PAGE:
Appellant sought rescission of the lease agreement, restitution of all consideration paid, and penalties from the dealer and the bank. Appellant claimed that the bank, as the assignee and holder of the lease agreement, was liable for the amount of the obligation owed to the bank at the time of the assignment, and claimed actual damages of approximately $60,000. Appellant also claimed that the perpetration of the misrepresentations violated the CLRA.
The case was settled between appellant and the dealer, but litigated between appellant and the bank through a summary judgment motion brought by the bank. The trial court found no liability on the part of the bank and granted summary judgment in favor of the bank, awarding it attorney fees and costs of $16,474. This is an appeal from the summary judgment and from denial of appellant's motion to tax costs.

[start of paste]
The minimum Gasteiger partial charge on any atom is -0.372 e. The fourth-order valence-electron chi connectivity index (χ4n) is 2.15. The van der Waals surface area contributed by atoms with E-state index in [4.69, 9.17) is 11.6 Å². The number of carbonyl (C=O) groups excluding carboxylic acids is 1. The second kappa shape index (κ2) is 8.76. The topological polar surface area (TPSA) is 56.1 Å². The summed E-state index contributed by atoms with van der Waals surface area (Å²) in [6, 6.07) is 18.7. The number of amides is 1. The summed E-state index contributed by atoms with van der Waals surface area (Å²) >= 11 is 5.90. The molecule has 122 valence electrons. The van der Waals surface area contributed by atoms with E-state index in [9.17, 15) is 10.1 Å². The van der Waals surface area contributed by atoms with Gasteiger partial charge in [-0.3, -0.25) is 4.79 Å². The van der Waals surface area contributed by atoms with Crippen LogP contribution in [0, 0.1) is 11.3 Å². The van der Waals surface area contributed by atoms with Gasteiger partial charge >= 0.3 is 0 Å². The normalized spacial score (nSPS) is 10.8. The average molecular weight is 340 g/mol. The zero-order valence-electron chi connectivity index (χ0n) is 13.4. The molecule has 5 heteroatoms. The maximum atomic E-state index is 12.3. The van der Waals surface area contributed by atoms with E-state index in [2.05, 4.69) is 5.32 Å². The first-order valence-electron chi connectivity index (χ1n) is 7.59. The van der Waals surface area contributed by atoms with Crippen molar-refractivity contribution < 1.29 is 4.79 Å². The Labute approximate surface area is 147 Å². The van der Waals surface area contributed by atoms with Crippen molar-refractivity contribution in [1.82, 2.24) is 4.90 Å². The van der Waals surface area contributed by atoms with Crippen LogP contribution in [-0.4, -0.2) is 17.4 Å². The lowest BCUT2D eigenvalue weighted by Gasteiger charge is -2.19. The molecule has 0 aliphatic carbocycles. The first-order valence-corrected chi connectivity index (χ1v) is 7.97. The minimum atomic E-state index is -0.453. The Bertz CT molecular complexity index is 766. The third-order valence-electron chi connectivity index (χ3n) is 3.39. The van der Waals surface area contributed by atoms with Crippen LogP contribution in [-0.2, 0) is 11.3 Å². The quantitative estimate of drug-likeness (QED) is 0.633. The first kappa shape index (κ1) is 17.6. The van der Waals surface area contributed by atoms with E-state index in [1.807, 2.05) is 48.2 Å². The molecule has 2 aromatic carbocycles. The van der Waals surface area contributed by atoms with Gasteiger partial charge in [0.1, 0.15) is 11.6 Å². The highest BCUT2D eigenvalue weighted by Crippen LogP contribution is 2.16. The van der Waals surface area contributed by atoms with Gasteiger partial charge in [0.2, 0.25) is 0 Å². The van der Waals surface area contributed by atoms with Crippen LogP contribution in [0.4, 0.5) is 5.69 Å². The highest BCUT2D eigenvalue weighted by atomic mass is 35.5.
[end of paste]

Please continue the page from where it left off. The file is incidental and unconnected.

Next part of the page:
Appellant also filed a second suit against the bank, which was dismissed after the trial court sustained without leave to amend the bank's demurrer on the ground that the first case was pending and involved the same matter between the parties. Appellant also appealed from this judgment, and the trial court's award of attorney fees and costs in the amount of $6,055. The appeals have been consolidated.
The summary judgment motion.
In its motion for summary judgment, the bank contended that even if there were misrepresentations made by the dealer to the lessee in the lease transaction, as an assignee of the lease agreement, the bank was not responsible because it had no knowledge of the misrepresentations, and the misrepresentations were not apparent on the face of the documents. For purposes of the summary judgment motion, the bank conceded in its separate statement that the facts as alleged by appellant in appellant's complaint with respect to the misrepresentations were true. The bank's motion offered the following “undisputed facts”: